DG: The idea that alienation is a bad thing is a modernist problem. Most philosophical movements—and, by extension, social movements—actually embrace alienation. You’re trying to achieve a state of alienation. That’s the ideal if you’re a Buddhist or an early Christian, for example; alienation is a sign that you understand something about the reality of the world.
So perhaps what’s new with modernity is that people feel they shouldn’t be alienated. Colin Campbell wrote a book called The Romantic Ethic and the Spirit of Modern Consumerism , in which he argued that modernity has introduced a genuinely new form of hedonism. Hedonism is no longer just getting the sex, drugs, and rock ’n’ roll or whatever but it’s become a matter of selling new fantasies so that you’re always imagining the thing you want. The object of desire is just an excuse, a pretext, and that’s why you’re always disappointed when you get it.
Campbell’s argument makes total sense when you first read it. But in fact, again, it’s backward. If you look at history—at, say, medieval theories of desire—it’s utterly assumed that what you desire is—
DG: Or courtly love, yes. But whatever it ultimately is, the idea that by seizing the object of your desire you would resolve the issue was actually considered a symptom of melancholia. The fantasies themselves are the realization of desire. So by that logic, what Campbell describes is not a new idea. What’s actually new is the notion that you should be able to resolve desire by attaining the object. Perhaps what’s new is the fact that we think there’s something wrong with alienation, not that we experience it. By most medieval perspectives, our entire civilization is thus really a form of clinical depression. [laughter]
There’s a German word for it, of course: Sehnsucht, which translates as “addictive yearning.” This is, I think, what these sites evoke: the feeling of being addicted to longing for something; specifically being addicted to the feeling that something is missing or incomplete. The point is not the thing that is being longed for, but the feeling of longing for the thing. And that feeling is necessarily ambivalent, combining both positive and negative emotions.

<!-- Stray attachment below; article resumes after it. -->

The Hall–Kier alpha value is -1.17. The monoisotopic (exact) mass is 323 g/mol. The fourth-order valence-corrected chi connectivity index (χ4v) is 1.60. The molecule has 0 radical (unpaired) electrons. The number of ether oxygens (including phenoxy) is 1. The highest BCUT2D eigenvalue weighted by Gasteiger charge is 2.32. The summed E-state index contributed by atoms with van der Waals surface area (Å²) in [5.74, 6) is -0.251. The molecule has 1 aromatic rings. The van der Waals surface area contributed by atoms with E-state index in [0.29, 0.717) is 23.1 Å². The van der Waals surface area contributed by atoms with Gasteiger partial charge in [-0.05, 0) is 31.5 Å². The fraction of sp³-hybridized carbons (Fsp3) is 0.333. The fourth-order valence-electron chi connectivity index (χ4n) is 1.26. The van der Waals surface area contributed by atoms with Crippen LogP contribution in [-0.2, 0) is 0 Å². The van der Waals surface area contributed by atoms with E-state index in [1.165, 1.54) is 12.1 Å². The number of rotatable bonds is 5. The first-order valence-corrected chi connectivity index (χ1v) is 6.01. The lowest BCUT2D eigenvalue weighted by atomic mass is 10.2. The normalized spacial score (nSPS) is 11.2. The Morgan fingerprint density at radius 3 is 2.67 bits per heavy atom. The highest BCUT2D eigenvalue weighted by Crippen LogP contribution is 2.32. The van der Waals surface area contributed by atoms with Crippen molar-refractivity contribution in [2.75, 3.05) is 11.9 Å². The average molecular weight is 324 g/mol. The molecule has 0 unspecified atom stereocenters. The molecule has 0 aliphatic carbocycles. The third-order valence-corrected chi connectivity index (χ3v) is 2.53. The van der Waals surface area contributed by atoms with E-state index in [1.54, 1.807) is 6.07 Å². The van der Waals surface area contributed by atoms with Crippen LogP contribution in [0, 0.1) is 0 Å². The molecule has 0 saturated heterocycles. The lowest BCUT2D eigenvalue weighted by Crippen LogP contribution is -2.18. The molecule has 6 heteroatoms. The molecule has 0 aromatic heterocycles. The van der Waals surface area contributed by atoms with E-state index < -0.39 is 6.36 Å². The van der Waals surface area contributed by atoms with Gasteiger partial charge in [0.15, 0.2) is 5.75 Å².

A paper titled “What Is It We Are Longing For?” published in The Journal of Research in Personality, breaks down these “life longings” into essential characteristics. They target aspects of our lives that “are incomplete or imperfect”; involve “overly positive, idealized, utopian imaginations of these missing aspects”; focus on “incompleteness on the one hand and fantasies about ideal, alternative realities on the other hand”; result in a “temporarily complex experience” combining “memories of the past, reflections on the imperfect present and fantasies about an idealized future” (this is called “tritime focus”); and that “make individuals reflect on and evaluate their life, comparing the status quo with ideals or successful others.”
In other words, your average Pinterest board or inspiration Tumblr basically functions as a longing machine.